As Paris Delegates Debate Emissions, Climate Adaptation Is Finding Solutions
By Tim McClanahan and Darren Long
While world leaders at the Conference of Parties (COP) meetings in Paris negotiate reductions of global carbon emissions, a number of organizations are already working to implement solutions to the problems those emissions create.
Many conservation and development institutions are focused on applied solutions to both the current and future impacts of climate change. Such efforts are helping wildlife and ecosystems adapt to changing climatic conditions.
Most importantly, these solutions are working. And despite the typical doom and gloom scenarios we all read about climate change, the relatively new field of science-based climate adaptation provides conservationists and others much hope for the future.
Delegates to the COP will be reminded by many submitted petitions that climate change is the single greatest threat to natural ecosystems; and of the many losses of species and ecosystem services that further threaten the health and livelihoods of impoverished people across the globe.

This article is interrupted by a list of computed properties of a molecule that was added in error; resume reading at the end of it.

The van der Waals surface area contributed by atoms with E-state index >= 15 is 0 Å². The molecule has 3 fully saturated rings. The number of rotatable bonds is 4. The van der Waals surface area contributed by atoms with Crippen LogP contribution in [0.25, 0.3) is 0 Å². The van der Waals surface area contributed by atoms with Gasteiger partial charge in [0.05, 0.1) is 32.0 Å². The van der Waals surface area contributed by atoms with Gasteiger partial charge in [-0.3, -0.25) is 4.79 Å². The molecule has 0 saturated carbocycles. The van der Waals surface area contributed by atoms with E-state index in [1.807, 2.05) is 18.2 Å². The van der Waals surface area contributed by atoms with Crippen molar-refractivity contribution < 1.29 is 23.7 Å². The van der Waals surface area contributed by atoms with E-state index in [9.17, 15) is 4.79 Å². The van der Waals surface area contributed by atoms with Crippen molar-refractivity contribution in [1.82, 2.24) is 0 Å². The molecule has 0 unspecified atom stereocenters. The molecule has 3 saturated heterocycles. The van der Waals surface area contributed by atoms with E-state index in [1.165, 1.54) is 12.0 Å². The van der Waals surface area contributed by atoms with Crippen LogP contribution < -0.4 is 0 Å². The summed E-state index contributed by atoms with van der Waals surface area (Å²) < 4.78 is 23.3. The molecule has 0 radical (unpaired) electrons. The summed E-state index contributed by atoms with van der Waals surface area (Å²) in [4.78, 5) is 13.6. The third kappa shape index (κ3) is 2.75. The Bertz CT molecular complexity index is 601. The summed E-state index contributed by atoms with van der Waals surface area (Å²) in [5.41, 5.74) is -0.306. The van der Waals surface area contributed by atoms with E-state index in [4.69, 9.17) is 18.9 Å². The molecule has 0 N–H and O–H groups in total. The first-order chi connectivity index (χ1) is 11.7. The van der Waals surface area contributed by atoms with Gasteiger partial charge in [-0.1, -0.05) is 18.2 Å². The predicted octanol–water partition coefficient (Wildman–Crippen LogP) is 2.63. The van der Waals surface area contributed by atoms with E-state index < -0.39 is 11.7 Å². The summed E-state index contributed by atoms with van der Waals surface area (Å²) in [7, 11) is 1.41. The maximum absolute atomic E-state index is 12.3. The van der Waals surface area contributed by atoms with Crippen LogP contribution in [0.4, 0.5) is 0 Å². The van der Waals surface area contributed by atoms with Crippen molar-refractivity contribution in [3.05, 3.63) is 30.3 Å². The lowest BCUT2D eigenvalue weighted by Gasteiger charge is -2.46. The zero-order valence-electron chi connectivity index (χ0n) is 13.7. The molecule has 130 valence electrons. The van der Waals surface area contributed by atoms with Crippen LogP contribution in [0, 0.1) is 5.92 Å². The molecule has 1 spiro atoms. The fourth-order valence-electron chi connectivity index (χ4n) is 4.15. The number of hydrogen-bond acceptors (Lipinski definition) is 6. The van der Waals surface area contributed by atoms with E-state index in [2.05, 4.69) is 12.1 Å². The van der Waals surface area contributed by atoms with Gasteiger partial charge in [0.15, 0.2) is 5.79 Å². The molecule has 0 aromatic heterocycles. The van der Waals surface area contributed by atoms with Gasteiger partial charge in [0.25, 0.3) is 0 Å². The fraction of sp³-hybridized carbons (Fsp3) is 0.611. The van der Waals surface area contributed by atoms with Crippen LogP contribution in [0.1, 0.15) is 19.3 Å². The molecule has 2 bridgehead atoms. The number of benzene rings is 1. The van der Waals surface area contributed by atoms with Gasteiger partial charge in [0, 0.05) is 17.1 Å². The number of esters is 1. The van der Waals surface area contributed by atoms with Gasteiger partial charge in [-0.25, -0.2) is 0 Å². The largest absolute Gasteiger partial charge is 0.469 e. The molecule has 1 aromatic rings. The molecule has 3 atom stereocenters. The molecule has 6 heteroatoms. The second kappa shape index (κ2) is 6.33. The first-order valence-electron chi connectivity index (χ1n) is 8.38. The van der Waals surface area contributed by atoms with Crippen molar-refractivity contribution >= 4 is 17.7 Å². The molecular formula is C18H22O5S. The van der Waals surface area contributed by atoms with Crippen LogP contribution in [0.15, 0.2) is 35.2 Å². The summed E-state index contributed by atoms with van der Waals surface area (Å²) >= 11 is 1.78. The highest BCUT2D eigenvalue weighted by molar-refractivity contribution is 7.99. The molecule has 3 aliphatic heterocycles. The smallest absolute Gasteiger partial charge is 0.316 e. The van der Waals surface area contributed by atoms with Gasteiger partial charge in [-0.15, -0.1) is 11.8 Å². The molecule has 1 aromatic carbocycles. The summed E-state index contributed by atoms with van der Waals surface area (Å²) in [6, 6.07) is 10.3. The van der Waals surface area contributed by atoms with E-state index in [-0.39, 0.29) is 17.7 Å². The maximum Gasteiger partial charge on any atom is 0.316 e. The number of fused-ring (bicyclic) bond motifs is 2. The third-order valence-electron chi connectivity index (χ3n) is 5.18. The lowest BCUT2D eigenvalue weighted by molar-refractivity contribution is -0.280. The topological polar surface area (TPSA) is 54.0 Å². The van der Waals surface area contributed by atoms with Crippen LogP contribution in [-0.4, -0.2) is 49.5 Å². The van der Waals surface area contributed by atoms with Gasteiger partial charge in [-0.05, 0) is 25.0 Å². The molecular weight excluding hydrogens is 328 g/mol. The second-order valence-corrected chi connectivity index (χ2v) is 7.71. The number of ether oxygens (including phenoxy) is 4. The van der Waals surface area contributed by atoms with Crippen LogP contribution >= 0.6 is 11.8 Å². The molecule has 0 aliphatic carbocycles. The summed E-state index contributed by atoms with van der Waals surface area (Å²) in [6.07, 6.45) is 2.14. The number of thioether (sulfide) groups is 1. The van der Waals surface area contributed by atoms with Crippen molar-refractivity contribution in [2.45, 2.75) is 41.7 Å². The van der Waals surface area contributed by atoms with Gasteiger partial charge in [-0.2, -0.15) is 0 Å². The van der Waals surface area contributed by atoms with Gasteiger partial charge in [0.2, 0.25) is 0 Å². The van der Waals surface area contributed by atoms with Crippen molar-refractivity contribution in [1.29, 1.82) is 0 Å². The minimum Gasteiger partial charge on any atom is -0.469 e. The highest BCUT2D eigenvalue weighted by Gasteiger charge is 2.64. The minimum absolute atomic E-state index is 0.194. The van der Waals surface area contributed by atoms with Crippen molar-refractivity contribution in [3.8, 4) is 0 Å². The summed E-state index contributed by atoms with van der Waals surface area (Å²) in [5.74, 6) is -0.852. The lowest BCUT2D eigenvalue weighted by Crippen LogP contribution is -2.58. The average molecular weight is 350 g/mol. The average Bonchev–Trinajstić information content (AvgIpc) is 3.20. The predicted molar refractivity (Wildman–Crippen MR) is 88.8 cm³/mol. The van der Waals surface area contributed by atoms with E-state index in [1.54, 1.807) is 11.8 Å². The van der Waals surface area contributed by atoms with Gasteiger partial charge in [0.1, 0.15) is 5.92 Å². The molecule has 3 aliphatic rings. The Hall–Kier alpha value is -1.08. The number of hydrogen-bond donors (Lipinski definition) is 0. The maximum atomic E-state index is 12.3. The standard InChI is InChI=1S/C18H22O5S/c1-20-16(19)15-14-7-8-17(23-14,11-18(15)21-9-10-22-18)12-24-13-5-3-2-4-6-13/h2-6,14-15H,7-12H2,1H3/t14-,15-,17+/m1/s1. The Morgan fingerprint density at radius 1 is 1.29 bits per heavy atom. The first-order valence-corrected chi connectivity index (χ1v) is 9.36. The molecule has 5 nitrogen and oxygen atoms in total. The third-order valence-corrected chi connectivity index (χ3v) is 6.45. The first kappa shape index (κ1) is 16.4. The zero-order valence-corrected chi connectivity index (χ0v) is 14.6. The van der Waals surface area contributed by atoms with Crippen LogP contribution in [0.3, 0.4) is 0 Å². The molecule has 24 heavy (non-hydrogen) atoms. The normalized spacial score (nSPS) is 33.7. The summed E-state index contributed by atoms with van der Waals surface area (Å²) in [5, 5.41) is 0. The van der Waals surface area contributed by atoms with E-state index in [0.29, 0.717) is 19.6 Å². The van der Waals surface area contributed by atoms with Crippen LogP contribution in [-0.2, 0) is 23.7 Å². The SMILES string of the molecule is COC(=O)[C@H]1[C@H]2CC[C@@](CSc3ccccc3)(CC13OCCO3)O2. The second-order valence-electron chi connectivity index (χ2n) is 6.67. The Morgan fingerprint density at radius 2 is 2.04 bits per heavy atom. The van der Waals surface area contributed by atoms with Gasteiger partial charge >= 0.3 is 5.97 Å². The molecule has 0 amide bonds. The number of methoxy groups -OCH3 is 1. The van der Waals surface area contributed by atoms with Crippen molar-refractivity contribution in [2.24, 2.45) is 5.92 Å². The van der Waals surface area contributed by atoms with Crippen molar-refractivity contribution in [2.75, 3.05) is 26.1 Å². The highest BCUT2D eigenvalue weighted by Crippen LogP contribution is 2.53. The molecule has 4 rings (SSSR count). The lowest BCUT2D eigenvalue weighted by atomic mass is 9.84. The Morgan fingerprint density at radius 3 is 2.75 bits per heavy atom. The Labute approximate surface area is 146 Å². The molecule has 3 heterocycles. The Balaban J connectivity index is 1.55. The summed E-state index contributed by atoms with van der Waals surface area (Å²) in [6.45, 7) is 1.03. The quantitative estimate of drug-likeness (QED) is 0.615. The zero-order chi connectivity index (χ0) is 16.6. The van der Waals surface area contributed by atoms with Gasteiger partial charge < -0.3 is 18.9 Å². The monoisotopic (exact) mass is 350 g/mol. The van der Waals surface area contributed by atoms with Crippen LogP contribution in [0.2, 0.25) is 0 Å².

They may not hear many tales of hope, but the notion that all is lost is misguided and risks our resignation in confronting this crisis. Such a doomsday perspective ignores the history of the Earth, the resilience of our ecosystems, and our ability to learn and collaborate on dire problems.
Over the past few years scientific organizations around the world have identified species and ecosystems that demonstrate the ability to serve as climate refuges. Such areas may protect species of coral that have proven resilient to both —> Read More